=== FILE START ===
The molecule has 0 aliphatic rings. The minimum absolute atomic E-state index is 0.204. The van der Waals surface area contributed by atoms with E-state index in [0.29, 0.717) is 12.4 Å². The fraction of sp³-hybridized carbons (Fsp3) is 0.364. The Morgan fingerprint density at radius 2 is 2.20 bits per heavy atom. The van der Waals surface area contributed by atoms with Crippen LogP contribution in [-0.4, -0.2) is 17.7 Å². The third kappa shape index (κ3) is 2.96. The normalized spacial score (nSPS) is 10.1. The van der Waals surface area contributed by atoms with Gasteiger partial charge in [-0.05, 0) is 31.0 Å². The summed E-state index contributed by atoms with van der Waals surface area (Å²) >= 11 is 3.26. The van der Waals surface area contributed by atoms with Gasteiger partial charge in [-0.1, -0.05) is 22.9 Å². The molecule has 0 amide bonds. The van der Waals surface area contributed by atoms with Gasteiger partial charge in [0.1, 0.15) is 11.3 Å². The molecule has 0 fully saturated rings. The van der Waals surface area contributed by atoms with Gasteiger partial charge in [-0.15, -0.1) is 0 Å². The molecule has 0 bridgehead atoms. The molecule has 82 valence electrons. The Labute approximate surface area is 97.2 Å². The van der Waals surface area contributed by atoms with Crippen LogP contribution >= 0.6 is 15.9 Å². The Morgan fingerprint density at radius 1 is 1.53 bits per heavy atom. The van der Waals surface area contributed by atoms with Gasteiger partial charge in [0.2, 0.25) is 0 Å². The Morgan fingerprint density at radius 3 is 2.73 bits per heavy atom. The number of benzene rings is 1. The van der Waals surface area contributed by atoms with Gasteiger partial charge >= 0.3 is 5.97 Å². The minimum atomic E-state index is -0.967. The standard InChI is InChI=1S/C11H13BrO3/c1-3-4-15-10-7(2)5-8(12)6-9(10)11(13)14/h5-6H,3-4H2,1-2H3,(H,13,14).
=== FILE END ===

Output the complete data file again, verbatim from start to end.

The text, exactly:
The molecule has 0 aliphatic rings. The minimum absolute atomic E-state index is 0.204. The van der Waals surface area contributed by atoms with E-state index in [0.29, 0.717) is 12.4 Å². The fraction of sp³-hybridized carbons (Fsp3) is 0.364. The Morgan fingerprint density at radius 2 is 2.20 bits per heavy atom. The van der Waals surface area contributed by atoms with Crippen LogP contribution in [-0.4, -0.2) is 17.7 Å². The third kappa shape index (κ3) is 2.96. The normalized spacial score (nSPS) is 10.1. The van der Waals surface area contributed by atoms with Gasteiger partial charge in [-0.05, 0) is 31.0 Å². The summed E-state index contributed by atoms with van der Waals surface area (Å²) >= 11 is 3.26. The van der Waals surface area contributed by atoms with Gasteiger partial charge in [-0.1, -0.05) is 22.9 Å². The molecule has 0 amide bonds. The van der Waals surface area contributed by atoms with Gasteiger partial charge in [0.1, 0.15) is 11.3 Å². The molecule has 0 fully saturated rings. The van der Waals surface area contributed by atoms with Gasteiger partial charge in [-0.15, -0.1) is 0 Å². The molecule has 0 bridgehead atoms. The molecule has 82 valence electrons. The Labute approximate surface area is 97.2 Å². The van der Waals surface area contributed by atoms with Crippen LogP contribution >= 0.6 is 15.9 Å². The Morgan fingerprint density at radius 1 is 1.53 bits per heavy atom. The van der Waals surface area contributed by atoms with Gasteiger partial charge in [0.2, 0.25) is 0 Å². The Morgan fingerprint density at radius 3 is 2.73 bits per heavy atom. The number of benzene rings is 1. The van der Waals surface area contributed by atoms with Gasteiger partial charge >= 0.3 is 5.97 Å². The minimum atomic E-state index is -0.967. The standard InChI is InChI=1S/C11H13BrO3/c1-3-4-15-10-7(2)5-8(12)6-9(10)11(13)14/h5-6H,3-4H2,1-2H3,(H,13,14).